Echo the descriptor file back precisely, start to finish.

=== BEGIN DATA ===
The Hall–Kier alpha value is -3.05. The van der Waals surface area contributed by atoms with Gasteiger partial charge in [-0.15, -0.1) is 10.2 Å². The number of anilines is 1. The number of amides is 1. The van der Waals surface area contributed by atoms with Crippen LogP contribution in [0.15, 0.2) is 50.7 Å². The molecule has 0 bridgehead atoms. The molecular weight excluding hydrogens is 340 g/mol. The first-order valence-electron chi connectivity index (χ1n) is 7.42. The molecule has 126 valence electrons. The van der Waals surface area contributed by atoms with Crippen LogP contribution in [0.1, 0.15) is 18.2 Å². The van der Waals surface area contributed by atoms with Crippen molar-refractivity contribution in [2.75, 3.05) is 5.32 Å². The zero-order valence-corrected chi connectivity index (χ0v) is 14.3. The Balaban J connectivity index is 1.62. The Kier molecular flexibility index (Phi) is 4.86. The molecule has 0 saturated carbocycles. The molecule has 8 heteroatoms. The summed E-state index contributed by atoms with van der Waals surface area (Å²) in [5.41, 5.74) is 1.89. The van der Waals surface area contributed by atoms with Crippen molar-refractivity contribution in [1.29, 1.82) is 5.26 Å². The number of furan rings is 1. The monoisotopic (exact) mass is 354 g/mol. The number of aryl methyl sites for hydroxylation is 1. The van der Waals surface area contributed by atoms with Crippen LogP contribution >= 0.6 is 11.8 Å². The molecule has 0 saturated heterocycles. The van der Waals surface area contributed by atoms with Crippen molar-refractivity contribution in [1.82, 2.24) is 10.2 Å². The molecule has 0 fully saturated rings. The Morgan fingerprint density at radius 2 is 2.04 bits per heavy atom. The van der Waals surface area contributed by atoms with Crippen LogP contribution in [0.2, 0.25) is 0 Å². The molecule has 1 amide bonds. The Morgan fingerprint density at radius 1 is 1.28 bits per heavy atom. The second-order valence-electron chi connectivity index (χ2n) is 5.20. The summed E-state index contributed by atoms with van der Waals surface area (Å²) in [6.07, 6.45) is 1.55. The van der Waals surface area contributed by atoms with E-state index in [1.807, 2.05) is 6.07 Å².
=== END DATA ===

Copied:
The Hall–Kier alpha value is -3.05. The van der Waals surface area contributed by atoms with Gasteiger partial charge in [-0.15, -0.1) is 10.2 Å². The number of anilines is 1. The number of amides is 1. The van der Waals surface area contributed by atoms with Crippen LogP contribution in [0.15, 0.2) is 50.7 Å². The molecule has 0 bridgehead atoms. The molecular weight excluding hydrogens is 340 g/mol. The first-order valence-electron chi connectivity index (χ1n) is 7.42. The molecule has 126 valence electrons. The van der Waals surface area contributed by atoms with Crippen LogP contribution in [0.1, 0.15) is 18.2 Å². The van der Waals surface area contributed by atoms with Crippen molar-refractivity contribution in [2.75, 3.05) is 5.32 Å². The zero-order valence-corrected chi connectivity index (χ0v) is 14.3. The Balaban J connectivity index is 1.62. The Kier molecular flexibility index (Phi) is 4.86. The molecule has 0 saturated carbocycles. The molecule has 8 heteroatoms. The summed E-state index contributed by atoms with van der Waals surface area (Å²) in [5.41, 5.74) is 1.89. The van der Waals surface area contributed by atoms with Crippen molar-refractivity contribution in [1.29, 1.82) is 5.26 Å². The number of furan rings is 1. The monoisotopic (exact) mass is 354 g/mol. The number of aryl methyl sites for hydroxylation is 1. The van der Waals surface area contributed by atoms with Crippen LogP contribution >= 0.6 is 11.8 Å². The molecule has 0 saturated heterocycles. The van der Waals surface area contributed by atoms with Crippen molar-refractivity contribution in [1.82, 2.24) is 10.2 Å². The molecule has 0 fully saturated rings. The Morgan fingerprint density at radius 2 is 2.04 bits per heavy atom. The van der Waals surface area contributed by atoms with Crippen LogP contribution in [0.2, 0.25) is 0 Å². The molecule has 1 amide bonds. The Morgan fingerprint density at radius 1 is 1.28 bits per heavy atom. The second-order valence-electron chi connectivity index (χ2n) is 5.20. The summed E-state index contributed by atoms with van der Waals surface area (Å²) in [6.07, 6.45) is 1.55. The van der Waals surface area contributed by atoms with E-state index in [1.807, 2.05) is 6.07 Å².